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June 10, 1939


Author Affiliations

New Orleans

From the Department of Surgery, Tulane University of Louisiana School of Medicine.

JAMA. 1939;112(23):2410. doi:10.1001/jama.1939.62800230001012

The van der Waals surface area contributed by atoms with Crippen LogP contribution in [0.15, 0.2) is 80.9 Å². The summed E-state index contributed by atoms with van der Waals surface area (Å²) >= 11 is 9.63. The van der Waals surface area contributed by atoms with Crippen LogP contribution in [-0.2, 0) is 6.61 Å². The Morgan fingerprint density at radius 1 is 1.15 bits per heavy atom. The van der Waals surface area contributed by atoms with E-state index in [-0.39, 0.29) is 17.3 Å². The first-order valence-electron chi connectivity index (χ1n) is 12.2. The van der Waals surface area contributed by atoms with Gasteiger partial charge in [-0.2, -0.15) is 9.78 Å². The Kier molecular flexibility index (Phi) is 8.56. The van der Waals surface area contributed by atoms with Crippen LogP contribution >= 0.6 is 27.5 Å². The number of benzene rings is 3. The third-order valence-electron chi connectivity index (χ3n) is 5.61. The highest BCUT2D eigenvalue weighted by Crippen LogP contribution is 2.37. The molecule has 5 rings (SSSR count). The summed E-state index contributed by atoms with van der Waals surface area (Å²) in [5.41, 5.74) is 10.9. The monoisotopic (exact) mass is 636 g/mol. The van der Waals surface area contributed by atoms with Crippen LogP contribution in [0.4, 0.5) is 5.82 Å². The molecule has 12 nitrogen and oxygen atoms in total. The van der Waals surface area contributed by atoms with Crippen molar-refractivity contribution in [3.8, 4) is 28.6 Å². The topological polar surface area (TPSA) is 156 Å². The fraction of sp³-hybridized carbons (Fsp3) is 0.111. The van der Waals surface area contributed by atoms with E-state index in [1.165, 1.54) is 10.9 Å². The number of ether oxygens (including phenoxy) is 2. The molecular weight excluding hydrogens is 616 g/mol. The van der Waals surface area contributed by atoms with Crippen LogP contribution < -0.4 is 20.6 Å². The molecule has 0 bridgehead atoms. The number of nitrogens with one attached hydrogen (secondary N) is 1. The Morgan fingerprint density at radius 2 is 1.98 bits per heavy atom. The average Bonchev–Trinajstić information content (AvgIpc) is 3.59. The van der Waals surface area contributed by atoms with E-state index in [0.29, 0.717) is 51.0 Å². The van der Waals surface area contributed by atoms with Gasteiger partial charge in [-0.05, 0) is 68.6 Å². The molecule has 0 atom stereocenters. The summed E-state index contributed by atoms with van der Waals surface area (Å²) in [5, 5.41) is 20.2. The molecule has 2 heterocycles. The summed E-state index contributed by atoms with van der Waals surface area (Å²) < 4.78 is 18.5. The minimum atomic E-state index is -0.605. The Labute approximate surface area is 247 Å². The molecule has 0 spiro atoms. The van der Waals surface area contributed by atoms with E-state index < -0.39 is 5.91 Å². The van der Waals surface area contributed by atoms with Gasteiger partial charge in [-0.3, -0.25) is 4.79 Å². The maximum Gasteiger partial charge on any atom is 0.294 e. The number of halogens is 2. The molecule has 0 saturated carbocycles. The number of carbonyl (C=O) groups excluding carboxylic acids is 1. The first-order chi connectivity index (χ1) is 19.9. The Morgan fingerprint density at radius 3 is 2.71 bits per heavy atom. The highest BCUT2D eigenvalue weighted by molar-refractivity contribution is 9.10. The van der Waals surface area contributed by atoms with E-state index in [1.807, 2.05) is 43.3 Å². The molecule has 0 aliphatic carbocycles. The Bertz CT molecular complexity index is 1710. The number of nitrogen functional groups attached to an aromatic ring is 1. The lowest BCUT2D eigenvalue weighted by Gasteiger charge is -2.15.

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There are two essential differences in the technical use of silk and of catgut suture material. With the former it is important to employ interrupted sutures throughout and desirable to sever the suture close to the knot. The significance of employing interrupted sutures is twofold: 1. Silk sutures in the presence of secondary infection may act as an irritant or foreign body, and if continuous sutures have been used the suture produces a pathway for the further extension of this infection. The infection (particularly the chronic, relatively avirulent type) and irritant factors may produce insidiously a granulomatous type of lesion. Silk and, more recently, cotton are employed as a routine in the Tulane Surgical Service. Although at present interrupted sutures are used entirely, with no complications, continuous sutures were used very early in the adoption of the all silk technic. During this period several cases were observed in which granulomatous

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